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The year in homophobia: Ten of the worst anti-LGBT stories of 2014

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7. Dave Agema’s ‘Common Sense’

It wasn’t a good year for Dave Agema, the Michigan GOP politician and a member of the Republican National Committee. Not only did Agema lose his lawsuit against People For the American Way, the notoriously anti-gay activist made waves after he endorsed Russia’s criminalization of speech in favor of gay rights as a “common sense” measure and faced calls to resign from the RNC after attacking Muslim-Americans in a Facebook post. Last year, Agema posted a bizarre pseudo-scientific survey on how homosexuality is “filthy” on his Facebook page.

Agema became a right-wing martyr after people dared to criticize his bigoted statements, and he refused to step down despite statements from top GOP leaders urging him to leave his position. Instead, Agema only amped up the rhetoric, blasting people for “shoving this idea down our throat that we have to accept this homosexual lifestyle” and warning that gay rights will destroy America.

6. Duggars Show ‘Love’ For Gays By Fighting Gay Rights

While the Duggar family usually campaigns for Republican candidates across the country come election time, in 2014 they worked in their home state of Arkansas to repeal an ordinance in the city of Fayetteville that added the categories of sexual orientation and gender identity to existing bans on discrimination in areas such as commerce, housing and employment.

Michelle Duggar recorded a highly misleading robocall for the successful anti-LGBT campaign, suggesting that the ordinance would undermine public safety and empower “child predators.”

But Josh Duggar, who claims that God sent him to Washington D.C. to work with Family Research Council in opposing LGBT rights, defended their work to strip LGBT people of their rights and legal protections because it is done out of love for the LGBT community.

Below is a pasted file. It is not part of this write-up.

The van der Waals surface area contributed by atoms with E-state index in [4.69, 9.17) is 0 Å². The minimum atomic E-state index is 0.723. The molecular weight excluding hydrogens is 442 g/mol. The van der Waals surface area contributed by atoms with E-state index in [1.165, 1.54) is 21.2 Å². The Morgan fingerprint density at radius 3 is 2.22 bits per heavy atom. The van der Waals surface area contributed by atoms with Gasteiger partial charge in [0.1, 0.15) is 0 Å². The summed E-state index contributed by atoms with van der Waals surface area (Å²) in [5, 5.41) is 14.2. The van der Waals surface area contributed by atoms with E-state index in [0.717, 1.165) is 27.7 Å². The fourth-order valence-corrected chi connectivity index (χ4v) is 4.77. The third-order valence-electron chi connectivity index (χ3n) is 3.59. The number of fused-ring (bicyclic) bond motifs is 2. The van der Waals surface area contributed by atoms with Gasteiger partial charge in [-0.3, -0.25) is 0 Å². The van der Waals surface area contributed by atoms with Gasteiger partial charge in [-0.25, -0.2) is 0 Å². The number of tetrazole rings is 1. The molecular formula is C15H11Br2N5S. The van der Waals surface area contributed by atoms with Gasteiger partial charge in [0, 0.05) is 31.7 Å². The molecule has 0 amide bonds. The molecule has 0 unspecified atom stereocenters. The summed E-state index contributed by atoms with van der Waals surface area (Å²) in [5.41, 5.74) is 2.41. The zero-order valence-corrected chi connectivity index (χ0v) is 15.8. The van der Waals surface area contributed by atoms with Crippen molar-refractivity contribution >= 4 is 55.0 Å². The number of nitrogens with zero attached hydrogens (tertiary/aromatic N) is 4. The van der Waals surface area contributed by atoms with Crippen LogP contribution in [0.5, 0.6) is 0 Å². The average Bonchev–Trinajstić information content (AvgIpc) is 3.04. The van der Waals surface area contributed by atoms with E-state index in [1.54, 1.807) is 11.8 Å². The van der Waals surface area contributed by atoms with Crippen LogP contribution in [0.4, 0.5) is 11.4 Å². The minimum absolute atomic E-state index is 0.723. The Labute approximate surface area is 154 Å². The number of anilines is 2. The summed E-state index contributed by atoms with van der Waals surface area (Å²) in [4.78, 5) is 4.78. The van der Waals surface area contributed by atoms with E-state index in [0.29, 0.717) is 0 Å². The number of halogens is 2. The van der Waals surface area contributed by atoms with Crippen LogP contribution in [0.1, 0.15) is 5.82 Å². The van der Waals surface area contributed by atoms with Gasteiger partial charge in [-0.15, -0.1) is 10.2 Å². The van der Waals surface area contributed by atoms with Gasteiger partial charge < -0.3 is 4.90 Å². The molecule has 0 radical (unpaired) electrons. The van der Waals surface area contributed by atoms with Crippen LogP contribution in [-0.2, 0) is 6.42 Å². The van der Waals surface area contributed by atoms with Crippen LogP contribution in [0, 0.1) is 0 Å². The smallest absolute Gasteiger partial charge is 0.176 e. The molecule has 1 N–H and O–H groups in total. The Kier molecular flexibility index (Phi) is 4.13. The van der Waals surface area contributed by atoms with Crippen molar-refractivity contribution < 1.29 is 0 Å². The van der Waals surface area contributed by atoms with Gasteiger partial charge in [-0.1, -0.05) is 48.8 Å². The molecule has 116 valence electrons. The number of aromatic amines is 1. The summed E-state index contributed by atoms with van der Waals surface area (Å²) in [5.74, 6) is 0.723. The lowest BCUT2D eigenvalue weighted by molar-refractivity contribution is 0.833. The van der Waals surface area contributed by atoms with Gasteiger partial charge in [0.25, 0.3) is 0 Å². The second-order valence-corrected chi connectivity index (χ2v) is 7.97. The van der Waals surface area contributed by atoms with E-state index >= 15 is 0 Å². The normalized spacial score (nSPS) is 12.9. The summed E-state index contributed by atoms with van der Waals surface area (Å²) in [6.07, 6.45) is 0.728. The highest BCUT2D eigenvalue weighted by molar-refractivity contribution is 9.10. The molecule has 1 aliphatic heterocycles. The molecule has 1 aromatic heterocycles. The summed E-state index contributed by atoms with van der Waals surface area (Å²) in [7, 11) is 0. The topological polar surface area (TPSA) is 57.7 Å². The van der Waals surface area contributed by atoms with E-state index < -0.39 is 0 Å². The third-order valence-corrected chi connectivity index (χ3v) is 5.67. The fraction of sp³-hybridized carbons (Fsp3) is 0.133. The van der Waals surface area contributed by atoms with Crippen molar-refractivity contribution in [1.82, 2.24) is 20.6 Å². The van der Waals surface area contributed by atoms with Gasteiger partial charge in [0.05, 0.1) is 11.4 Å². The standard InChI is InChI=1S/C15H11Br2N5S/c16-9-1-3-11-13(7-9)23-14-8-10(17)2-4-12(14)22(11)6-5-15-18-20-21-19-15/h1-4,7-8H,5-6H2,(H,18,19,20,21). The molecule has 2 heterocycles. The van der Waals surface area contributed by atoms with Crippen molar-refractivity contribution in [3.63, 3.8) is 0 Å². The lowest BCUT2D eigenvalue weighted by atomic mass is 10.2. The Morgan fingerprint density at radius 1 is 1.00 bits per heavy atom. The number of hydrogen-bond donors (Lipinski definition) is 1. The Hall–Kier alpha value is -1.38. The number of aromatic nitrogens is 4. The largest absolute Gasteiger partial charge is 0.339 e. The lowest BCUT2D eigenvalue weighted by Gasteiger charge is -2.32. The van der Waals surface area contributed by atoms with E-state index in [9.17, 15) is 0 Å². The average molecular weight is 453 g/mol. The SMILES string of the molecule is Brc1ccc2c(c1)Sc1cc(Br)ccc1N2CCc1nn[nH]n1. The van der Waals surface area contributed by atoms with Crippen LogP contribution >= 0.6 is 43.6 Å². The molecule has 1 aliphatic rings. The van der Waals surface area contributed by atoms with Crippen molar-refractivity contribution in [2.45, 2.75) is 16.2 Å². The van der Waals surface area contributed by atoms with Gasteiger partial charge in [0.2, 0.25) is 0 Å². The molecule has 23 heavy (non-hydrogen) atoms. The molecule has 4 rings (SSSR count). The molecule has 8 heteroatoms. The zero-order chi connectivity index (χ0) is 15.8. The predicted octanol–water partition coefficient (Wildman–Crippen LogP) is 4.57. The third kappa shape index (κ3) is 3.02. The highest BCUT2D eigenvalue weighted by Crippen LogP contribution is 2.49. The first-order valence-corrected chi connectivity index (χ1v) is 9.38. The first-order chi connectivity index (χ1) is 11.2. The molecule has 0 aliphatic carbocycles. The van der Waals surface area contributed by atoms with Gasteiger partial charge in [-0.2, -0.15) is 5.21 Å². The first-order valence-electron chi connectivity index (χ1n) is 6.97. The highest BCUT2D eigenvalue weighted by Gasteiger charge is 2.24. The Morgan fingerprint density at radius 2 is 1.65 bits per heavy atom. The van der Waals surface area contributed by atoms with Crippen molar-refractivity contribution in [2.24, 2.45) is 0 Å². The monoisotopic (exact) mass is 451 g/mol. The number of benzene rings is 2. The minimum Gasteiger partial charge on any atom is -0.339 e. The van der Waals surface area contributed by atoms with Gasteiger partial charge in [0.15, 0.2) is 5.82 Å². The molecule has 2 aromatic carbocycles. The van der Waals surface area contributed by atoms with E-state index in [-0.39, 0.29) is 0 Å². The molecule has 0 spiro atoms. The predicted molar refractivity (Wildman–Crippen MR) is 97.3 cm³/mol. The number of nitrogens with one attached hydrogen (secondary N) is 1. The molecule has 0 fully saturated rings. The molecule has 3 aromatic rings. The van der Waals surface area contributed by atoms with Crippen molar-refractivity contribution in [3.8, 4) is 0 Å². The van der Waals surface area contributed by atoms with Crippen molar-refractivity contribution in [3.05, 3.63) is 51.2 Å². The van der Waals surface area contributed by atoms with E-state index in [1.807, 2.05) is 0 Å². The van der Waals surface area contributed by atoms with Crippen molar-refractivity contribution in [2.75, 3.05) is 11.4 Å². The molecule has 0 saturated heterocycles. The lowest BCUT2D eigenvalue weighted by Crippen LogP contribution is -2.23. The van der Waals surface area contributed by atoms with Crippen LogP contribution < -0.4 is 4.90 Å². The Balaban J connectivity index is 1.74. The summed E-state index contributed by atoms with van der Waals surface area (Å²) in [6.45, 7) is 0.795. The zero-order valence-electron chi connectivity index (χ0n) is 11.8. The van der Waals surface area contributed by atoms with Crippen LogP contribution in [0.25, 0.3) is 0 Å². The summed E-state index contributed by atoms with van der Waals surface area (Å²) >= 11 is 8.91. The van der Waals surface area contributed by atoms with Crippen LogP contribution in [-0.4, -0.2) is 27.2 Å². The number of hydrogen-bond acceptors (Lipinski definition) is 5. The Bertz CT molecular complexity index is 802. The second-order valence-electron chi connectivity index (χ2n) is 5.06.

5. Rick Perry Goes There

As Texas Gov. Rick Perry’s 2012 presidential campaign flamed out after a series of poor debate performances, he used gay-baiting TV ads in one last desperate attempt to win the GOP nomination. Now, as Perry prepares for the 2016 campaign, it seems that by wearing new eyeglasses he is all of a sudden the new wonky candidate. He showed off this new-found knowledge during an appearance in California where he reacted to the news that the Texas GOP had adopted a resolution endorsing “reparative therapy and treatment” to help people “escape from the homosexual lifestyle” by comparing gay people to alcoholics.

“Whether or not you feel compelled to follow a particular lifestyle or not, you have the ability to decide not to do that,” Perry told the Commonwealth Club of California to audible groans from the crowd. “I may have the genetic coding that I’m inclined to be an alcoholic, but I have the desire not to do that, and I look at the homosexual issue the same way.”

Of course it wasn’t the first time Perry made such a claim, and other potential presidential candidates such as Mike Huckabee and Rick Santorum have made similar arguments.

4. Ted Cruz’s New DOMA

After the Supreme Court struck down part of the Defense of Marriage Act in 2013, marriage equality opponents looked to their allies in Washington D.C. to try to reverse the court’s decision. Sen. Ted Cruz was more than happy to help, and the Texas senator joined Mike Lee, Utah’s freshman senator, in introducing the State Marriage Defense Act. The bill’s stated purpose is to undercut federal recognition of married same-sex couples, and while it didn’t gain much traction in Congress, it did give Cruz an opportunity to grandstand about his dreams of curtailing gay rights. He told right-wing radio hosts that his “heart weeps” due to same-sex couples’ legal victories, calling rulings in favor of marriage equality “heartbreaking” and a sign “that our constitutional liberties are being eroded.”

After the Supreme Court recently refused to hear appeals in several cases involving same-sex marriage rights, Cruz decided to introduce a constitutional amendment to ensure that the 14th Amendment cannot be used in cases involving equal rights for gays and lesbians.

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